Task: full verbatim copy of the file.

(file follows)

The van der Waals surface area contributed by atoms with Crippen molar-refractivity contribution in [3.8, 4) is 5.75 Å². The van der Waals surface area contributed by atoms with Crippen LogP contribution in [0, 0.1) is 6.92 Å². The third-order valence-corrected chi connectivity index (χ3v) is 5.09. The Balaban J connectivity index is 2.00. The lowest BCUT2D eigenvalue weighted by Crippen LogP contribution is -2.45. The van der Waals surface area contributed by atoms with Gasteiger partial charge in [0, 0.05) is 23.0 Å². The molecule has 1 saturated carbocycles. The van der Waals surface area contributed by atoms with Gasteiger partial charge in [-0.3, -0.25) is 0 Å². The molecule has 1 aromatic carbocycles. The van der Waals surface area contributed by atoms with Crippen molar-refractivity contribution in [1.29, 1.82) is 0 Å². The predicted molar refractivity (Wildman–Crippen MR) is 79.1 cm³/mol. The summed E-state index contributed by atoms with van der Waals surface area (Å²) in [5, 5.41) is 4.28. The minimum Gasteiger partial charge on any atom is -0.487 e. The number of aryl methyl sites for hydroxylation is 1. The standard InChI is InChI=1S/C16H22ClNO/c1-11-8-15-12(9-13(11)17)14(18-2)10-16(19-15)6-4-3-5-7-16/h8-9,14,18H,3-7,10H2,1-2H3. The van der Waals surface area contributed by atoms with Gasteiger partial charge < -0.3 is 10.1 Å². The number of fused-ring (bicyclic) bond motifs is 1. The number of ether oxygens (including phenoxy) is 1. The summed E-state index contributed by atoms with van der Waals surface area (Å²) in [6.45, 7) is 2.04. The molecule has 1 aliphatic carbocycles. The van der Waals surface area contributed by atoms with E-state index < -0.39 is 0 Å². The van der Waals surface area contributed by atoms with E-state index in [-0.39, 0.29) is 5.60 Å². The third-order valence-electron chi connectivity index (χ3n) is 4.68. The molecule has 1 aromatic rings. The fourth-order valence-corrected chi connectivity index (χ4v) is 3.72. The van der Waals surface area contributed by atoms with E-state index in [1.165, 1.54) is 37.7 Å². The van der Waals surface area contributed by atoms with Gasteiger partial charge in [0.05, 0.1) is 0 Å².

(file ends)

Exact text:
The van der Waals surface area contributed by atoms with Crippen molar-refractivity contribution in [3.8, 4) is 5.75 Å². The van der Waals surface area contributed by atoms with Crippen LogP contribution in [0, 0.1) is 6.92 Å². The third-order valence-corrected chi connectivity index (χ3v) is 5.09. The Balaban J connectivity index is 2.00. The lowest BCUT2D eigenvalue weighted by Crippen LogP contribution is -2.45. The van der Waals surface area contributed by atoms with Gasteiger partial charge in [0, 0.05) is 23.0 Å². The molecule has 1 saturated carbocycles. The van der Waals surface area contributed by atoms with Gasteiger partial charge in [-0.3, -0.25) is 0 Å². The molecule has 1 aromatic carbocycles. The van der Waals surface area contributed by atoms with Crippen molar-refractivity contribution in [1.29, 1.82) is 0 Å². The predicted molar refractivity (Wildman–Crippen MR) is 79.1 cm³/mol. The summed E-state index contributed by atoms with van der Waals surface area (Å²) in [5, 5.41) is 4.28. The minimum Gasteiger partial charge on any atom is -0.487 e. The number of aryl methyl sites for hydroxylation is 1. The standard InChI is InChI=1S/C16H22ClNO/c1-11-8-15-12(9-13(11)17)14(18-2)10-16(19-15)6-4-3-5-7-16/h8-9,14,18H,3-7,10H2,1-2H3. The van der Waals surface area contributed by atoms with Gasteiger partial charge < -0.3 is 10.1 Å². The number of fused-ring (bicyclic) bond motifs is 1. The number of ether oxygens (including phenoxy) is 1. The summed E-state index contributed by atoms with van der Waals surface area (Å²) in [6.45, 7) is 2.04. The molecule has 1 aliphatic carbocycles. The van der Waals surface area contributed by atoms with E-state index < -0.39 is 0 Å². The van der Waals surface area contributed by atoms with E-state index in [-0.39, 0.29) is 5.60 Å². The third-order valence-electron chi connectivity index (χ3n) is 4.68. The molecule has 1 aromatic rings. The fourth-order valence-corrected chi connectivity index (χ4v) is 3.72. The van der Waals surface area contributed by atoms with E-state index in [1.165, 1.54) is 37.7 Å². The van der Waals surface area contributed by atoms with Gasteiger partial charge in [0.05, 0.1) is 0 Å².